When Sam Roberts titled the first song on his first full-length album “Hard Road,” he wasn’t just referring to the many trials and tribulations of the touring musician — because lord knows we don’t need another song by a sad-sack singer-songwriter about feeling homesick while looking out the van window. On “Hard Road,” Roberts was essentially laying out a map for his career, acknowledging early on that the key to longevity and continued relevance is to never to take the easy route, even if the impressive stats he’s racked up since writing that song — platinum records, No. 1 chart rankings, multiple Juno Awards — could seemingly afford him that luxury. For Roberts’ fourth album, Collider, traveling the hard road meant uprooting himself from his home and family in Montreal, and putting his trust in a stranger to lead the way.
Though the Sam Roberts Band may be named for its singer and primary songwriter, Roberts has long relied on his inner circle — guitarist Dave Nugent, guitarist/keyboardist Eric Fares, bassist James Hall and drummer Josh Trager — to translate his ideas into sound. And on Collider, that circle expanded to include Chicago-based producer Brian Deck, a veteran of acclaimed indie-rock bands Red Red Meat and Ugly Casanova, but also a seasoned studio savant who’s overseen albums by everyone from Modest Mouse to Iron and Wine to Califone to Gomez. In other words, someone who values classic pop songcraft and disorienting sonic experimentation in equal measure.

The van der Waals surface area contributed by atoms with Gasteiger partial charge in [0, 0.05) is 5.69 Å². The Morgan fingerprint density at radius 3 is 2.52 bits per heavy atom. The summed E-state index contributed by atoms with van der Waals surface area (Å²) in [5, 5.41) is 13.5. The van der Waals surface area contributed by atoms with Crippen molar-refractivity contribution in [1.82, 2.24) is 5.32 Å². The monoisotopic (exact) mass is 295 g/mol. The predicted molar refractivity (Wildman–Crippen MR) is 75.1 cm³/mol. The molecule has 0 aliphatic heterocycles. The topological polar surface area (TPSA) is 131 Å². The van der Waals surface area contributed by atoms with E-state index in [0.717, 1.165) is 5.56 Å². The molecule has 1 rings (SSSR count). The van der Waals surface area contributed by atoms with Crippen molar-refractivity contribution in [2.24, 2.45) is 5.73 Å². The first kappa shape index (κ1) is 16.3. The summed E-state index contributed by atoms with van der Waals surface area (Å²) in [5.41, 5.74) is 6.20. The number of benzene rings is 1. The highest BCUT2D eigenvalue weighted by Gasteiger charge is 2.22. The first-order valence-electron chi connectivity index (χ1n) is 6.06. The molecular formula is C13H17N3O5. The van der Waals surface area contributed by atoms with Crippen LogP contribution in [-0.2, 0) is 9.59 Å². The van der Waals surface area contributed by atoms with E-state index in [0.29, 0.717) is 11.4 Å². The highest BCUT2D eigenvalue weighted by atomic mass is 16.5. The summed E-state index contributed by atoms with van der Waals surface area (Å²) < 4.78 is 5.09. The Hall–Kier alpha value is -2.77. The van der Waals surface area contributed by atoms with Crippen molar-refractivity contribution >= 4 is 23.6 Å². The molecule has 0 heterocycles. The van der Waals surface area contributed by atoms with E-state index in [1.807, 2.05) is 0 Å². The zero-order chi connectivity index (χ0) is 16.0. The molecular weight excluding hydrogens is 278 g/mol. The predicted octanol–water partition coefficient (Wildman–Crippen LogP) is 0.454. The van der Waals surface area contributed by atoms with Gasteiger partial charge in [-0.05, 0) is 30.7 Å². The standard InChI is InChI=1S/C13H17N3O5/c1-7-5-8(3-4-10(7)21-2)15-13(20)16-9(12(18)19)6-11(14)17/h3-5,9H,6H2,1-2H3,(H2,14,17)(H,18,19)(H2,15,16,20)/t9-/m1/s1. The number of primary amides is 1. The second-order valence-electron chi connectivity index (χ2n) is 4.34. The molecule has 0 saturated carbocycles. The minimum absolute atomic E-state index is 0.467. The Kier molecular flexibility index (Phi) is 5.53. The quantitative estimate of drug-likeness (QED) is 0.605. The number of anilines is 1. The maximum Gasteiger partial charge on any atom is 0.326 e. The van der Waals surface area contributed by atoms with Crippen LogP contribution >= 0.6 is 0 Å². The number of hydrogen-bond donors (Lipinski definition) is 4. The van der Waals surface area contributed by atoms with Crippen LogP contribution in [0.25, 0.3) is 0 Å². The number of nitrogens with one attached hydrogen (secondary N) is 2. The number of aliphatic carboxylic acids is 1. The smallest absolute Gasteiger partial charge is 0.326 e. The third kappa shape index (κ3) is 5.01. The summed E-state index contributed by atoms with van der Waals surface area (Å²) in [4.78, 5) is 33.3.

“I wrote these songs in my basement,” Roberts explains, “but I really wanted to get out there and experience a different place and see how that would work its way into the music. We also wanted to work with a producer who was going to challenge our understanding of ourselves and the music that we were making.
“I heard the Modest Mouse records that Brian made, which I thought were great. But then I started listening to Califone, who are an offshoot of Red Red Meat — the band Brian himself was in back in the ’90s — and there was just something that clicked there for me, especially his treatment of rhythm and sounds. I just thought his would be an interesting way of reinterpreting what it was that we were doing, without necessarily tampering with the essence.”
Initially, the Sam Roberts Band’s move to Chicago’s Bucktown neighbourhood in the fall of 2010 didn’t feel all that dislocating; as Roberts notes, “it really reminded me of a Montreal neighbourhood. I felt really at home there — we basically developed a routine and visited the same coffee shops and breakfast spots every day, to the point where they’d roll their eyes when we walked through the front door.” But the nature of Collider began to change dramatically as Roberts became more acquainted with the cast of eccentrics surrounding Deck’s Engine Music Studios.
“I went to see Califone play at The Hideout, which is such an amazing venue tucked away in this weird industrial corridor,” Roberts recalls. “This was at about the midpoint of making the record and that, to me, was a defining moment — just seeing this band play, doing something that… I can’t even find the appropriate adjectives to explain it. There were just waves of sound coming at me as I was standing in the back of the club. I was sober as a judge, but I had to close my eyes because it was just hard to hold onto. It was a really powerful music experience. From that point on, making this record, there were no more short cuts, there was no more making the safe play — we were like, ‘Let’s really try to do something here.’”